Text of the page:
In spite of having been written off by observers and lambasted for their year-long presence in Tahrir Square, digital activists have been at the forefront of all the major challenges to Egypt’s Supreme Council of the Armed Forces, as the activists seek to build a broad-based movement meant to challenge remaining elements of authoritarianism. Thus it was activists, still putting out their calls to demonstrate on Twitter and Facebook, who succeeded in pushing presidential elections forward to June, altering the electoral system, and instigating the first, albeit tiny, steps toward reforming recalcitrant security behemoths. Many of these activists are quite young, just out of college or in their mid-to-late 20s. It was simply unrealistic to expect these groups to suddenly descend like some deus ex-machina and snatch power away from groups like the Brotherhood, who have been organizing in Egypt for over 80 years and maintain strong public support through their social service networks. “We Know the Way to Tahrir” is still the rallying cry of activists who, while dispirited about the Islamist wave and angry at the obstructionism of the SCAF, still believe in the spirit of the revolution, and plan to use their whole toolkit – from digital organizing to street politics – to press whatever authority replaces the SCAF on issues ranging from military trials to the state of emergency.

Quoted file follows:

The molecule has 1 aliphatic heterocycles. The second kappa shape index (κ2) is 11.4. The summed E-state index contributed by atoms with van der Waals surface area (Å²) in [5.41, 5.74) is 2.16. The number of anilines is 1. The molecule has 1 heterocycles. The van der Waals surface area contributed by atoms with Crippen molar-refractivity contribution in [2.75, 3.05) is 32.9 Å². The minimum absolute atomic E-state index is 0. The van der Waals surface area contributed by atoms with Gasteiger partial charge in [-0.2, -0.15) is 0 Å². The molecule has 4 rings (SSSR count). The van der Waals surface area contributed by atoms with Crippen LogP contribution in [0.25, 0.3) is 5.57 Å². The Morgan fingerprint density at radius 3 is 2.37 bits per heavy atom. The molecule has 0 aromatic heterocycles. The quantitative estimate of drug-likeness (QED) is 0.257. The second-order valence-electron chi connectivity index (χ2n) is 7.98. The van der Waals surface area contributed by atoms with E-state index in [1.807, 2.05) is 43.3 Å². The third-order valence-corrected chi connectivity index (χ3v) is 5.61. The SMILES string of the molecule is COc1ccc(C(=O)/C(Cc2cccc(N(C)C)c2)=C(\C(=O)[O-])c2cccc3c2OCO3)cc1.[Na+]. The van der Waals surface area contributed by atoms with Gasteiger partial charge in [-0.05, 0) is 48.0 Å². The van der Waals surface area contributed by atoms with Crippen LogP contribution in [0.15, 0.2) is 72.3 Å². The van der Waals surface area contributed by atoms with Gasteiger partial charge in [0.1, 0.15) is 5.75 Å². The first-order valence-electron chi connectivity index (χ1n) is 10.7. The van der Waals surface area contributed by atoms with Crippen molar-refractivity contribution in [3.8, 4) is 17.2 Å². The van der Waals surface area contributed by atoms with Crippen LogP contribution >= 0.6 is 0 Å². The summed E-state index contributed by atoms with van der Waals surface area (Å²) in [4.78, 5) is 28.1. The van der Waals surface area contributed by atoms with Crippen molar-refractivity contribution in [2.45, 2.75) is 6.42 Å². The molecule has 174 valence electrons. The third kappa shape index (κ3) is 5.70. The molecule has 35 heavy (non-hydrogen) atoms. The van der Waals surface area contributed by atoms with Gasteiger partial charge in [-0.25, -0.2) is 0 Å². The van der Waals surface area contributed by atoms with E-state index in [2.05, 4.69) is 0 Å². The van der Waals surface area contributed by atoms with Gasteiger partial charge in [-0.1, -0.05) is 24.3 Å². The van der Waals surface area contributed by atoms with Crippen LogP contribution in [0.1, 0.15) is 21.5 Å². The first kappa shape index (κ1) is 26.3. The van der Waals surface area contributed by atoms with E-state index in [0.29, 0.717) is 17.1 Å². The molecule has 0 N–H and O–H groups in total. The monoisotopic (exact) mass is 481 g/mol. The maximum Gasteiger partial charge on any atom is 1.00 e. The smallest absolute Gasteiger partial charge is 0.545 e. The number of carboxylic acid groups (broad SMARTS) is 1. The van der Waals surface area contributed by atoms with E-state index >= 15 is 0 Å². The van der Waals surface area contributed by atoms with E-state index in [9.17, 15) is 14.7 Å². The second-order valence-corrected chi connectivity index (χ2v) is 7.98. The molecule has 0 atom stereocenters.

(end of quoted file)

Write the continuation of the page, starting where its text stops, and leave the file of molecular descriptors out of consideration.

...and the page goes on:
4. An open Internet remains the world’s most potent macro-tool to challenge authoritarian regimes.